Yes, that shirt makes you look fat.
Why accepting the truth is so damn hard.
I was in college and going out to yet another basement party, when getting ready my friend Becky, (real names have been altered to spare feelings) asked me for feedback on her outfit for that night’s festivities.
If you’re a girl, you know stuff like this happens all the time. In fact, I’m convinced the average woman gives about 5 feedbacks a day. Whether it’s a mom to her kids, girlfriend to girlfriend, or wife to husband. And most of us, dread it.
I think what scares people is how the receiver might take it. The result of the feedback could make or break a person.
One bad experience I have with feedback stems from not me giving the feedback but my best friend to another friend. I learned that day to be careful when it come to really giving people the truth syrup.
Back to Becky. She wasn’t fat, in fact not at all. However, the shirt didn’t do too well for her figure. The color of the pants didn’t compliment the shirt at all. Her makeup was worst than a spice girl music video. Everything about it was wrong. After uttering the simple question(to her anyways), she silently waited for my response.
This is where I had to pick my battles. I’m not the friend to lie to you if you look bad and tell you, you don’t , but I’m no Grinch either. I won’t give you fashion advice, I’m no Tyra Banks. But I’ll be honest if you ask my opinion on something. Every friend is different, some accept the truth better than others, while others take it as a personal attack. It’s much easier to tell a friend, “yes Becky, you’re outfit looks great!” Than to give them the simple truth, “No don’t wear that”.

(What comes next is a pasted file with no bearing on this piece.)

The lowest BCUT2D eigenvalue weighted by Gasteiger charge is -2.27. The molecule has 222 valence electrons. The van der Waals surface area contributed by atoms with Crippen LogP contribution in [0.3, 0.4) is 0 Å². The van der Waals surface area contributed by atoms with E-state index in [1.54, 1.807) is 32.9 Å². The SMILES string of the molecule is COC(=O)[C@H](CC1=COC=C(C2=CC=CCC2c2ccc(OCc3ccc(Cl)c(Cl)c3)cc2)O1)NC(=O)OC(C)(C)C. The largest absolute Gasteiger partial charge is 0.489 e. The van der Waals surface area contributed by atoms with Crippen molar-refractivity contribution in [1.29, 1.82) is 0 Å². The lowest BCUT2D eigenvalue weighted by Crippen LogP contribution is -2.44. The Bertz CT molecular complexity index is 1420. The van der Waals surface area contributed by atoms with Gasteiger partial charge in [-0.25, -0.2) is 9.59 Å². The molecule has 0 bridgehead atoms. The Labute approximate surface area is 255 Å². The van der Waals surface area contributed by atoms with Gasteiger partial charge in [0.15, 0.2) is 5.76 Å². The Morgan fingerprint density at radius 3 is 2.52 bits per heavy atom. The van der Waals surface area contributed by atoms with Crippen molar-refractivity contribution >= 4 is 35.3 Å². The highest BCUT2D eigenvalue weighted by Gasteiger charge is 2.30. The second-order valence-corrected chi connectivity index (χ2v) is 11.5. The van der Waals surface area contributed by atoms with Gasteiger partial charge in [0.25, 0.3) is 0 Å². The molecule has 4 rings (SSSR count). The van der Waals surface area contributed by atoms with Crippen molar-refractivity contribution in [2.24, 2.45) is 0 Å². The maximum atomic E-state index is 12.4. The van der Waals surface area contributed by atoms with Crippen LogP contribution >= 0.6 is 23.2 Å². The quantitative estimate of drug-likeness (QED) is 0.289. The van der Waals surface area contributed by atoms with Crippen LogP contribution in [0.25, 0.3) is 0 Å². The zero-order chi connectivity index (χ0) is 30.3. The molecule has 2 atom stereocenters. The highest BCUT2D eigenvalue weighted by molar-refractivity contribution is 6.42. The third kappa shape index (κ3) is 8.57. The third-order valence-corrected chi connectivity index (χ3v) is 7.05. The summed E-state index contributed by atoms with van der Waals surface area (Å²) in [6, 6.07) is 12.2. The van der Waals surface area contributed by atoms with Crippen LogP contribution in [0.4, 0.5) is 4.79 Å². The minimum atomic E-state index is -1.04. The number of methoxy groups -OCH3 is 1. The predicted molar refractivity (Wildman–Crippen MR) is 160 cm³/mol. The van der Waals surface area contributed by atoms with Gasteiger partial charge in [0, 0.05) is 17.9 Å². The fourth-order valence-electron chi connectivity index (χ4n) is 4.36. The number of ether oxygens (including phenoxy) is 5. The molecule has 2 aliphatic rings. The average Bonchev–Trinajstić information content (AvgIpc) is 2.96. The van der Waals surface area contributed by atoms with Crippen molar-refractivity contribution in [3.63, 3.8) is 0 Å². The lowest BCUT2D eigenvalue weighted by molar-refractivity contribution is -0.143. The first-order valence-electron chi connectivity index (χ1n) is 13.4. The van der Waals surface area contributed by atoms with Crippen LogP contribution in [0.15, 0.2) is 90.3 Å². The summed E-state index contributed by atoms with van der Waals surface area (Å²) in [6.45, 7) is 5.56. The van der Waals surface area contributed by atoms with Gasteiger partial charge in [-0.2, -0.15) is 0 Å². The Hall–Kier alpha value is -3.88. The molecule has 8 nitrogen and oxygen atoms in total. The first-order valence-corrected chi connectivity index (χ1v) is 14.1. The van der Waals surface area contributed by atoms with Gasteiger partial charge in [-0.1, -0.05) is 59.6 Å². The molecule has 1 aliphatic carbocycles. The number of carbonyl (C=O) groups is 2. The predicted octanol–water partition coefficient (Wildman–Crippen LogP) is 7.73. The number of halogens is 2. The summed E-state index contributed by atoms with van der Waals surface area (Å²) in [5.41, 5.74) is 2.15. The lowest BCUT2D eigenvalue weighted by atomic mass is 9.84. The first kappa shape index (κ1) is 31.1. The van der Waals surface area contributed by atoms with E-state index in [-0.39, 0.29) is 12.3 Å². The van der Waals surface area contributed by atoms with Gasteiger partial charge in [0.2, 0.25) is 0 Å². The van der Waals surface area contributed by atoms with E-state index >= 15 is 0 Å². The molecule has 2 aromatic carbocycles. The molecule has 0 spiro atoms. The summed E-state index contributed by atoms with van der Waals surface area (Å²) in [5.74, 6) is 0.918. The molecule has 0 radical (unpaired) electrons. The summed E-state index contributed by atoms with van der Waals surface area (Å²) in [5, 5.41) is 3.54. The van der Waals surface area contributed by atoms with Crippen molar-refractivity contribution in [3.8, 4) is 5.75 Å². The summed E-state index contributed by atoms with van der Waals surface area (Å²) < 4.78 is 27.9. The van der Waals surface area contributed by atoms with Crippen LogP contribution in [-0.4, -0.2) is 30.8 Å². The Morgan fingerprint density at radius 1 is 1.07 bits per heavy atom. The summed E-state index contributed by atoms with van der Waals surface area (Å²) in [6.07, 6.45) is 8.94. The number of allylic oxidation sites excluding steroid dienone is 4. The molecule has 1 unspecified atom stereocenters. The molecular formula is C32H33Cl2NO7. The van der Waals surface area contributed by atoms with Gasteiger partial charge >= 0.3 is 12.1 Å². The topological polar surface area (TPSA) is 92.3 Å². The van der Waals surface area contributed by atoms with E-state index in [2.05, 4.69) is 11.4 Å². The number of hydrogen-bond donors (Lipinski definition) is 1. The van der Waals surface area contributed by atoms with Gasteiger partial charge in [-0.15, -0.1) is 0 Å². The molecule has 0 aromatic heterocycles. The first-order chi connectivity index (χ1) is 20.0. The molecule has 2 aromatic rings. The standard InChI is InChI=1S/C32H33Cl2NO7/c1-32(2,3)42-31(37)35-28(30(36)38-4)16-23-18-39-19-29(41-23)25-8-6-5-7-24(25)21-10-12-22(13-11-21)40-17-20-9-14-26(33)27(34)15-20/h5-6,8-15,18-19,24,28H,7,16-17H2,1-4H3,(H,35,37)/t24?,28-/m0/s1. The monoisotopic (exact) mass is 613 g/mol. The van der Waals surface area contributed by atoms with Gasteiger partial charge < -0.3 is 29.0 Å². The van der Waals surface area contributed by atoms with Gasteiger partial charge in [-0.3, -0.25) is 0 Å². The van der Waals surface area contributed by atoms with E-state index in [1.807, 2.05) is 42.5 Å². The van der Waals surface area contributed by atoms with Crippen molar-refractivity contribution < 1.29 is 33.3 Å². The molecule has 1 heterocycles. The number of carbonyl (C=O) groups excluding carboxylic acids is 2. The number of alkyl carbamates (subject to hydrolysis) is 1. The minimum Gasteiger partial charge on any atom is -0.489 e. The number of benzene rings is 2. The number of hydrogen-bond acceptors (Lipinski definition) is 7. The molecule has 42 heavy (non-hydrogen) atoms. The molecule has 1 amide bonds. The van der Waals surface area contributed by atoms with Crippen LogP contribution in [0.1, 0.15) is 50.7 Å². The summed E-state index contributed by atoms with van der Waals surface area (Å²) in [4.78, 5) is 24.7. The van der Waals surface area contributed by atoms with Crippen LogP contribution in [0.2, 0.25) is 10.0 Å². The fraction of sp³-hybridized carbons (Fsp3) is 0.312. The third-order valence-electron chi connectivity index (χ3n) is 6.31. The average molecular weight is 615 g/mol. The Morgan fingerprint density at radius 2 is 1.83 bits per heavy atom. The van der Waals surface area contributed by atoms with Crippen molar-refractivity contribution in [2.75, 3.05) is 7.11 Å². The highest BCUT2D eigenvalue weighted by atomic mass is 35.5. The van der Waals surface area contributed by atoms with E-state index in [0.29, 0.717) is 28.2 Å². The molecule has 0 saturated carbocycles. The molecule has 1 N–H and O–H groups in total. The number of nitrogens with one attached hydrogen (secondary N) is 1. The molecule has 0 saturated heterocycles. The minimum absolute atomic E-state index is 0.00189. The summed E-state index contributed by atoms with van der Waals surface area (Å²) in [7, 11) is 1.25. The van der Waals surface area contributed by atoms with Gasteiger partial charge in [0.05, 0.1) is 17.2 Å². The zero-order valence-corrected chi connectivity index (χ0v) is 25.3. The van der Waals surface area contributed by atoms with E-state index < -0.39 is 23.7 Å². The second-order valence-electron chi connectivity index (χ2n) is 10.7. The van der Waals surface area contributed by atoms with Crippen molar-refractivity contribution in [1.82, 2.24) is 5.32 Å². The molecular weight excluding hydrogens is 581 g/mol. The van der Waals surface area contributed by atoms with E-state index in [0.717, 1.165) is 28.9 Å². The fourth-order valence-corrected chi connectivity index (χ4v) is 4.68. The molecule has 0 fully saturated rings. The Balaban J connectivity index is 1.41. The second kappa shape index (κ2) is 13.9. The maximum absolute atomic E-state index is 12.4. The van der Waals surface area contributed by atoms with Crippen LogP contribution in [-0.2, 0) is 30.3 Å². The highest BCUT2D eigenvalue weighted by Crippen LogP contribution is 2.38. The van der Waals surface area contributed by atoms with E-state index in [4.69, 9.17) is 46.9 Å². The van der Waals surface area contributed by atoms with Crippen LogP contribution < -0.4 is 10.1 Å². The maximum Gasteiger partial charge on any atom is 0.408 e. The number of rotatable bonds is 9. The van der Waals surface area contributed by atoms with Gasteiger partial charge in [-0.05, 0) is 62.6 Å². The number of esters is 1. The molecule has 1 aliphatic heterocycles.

We have to be candor with our responses, yet kind. It’s a challenge but it can be done. And the receivers, please put yourself in our shoes.
Pointers to the receiver
What could you do to help in a feedback situation?
- Ask yourself why
- Think about why you asked the question in the first place, did you want an honest response or a feel good answer…
- If you’re looking for the latter, then you have to be mindful of the giver. You know your friends. You know who’s going to butter you up and make you feel like Halle Berry and you know who will tell you the honest truth. So, when you ask for feedback, be prepared to take it.
When I let Becky know, …..”the shirt, is not a good look for you. Try on something else”.
She was crushed. It was as if I’d taken away every ounce of self-esteem she had and buried it with her closet.
Becky, irritatedly pointed out she had nothing else to wear and has exhausted all her outfit options.
When I mentioned to her, that’s not true and we can look, she didn’t even want to hear the rest of what I had to say. All she heard was, “you look fat”.
2. Don’t escalate the situation
Nobody is perfect, we all have flaws. Your feedback giver or your friend, is looking out for your best interest. They are not telling you, you look fat, but that your outfit, not you is unflattering.
Ask them what to change about the outfit or situation in question. Chances are, there’s an underlying reason why they don’t want you to wear that outfit, makeup, or piece of clothing. Listen, with precaution.
We all can help each other out. We’re not all born with Halle Berry’s features, or Rihanna’s closet but we can share ideas and help each other glam’d to the best version of themselves .
Constructive feedback is hard to accept but even harder to give. Remember that, Becky.
I’ll leave you with this, be appreciative that your friend or feedback giver cares enough about you to give you the truth.
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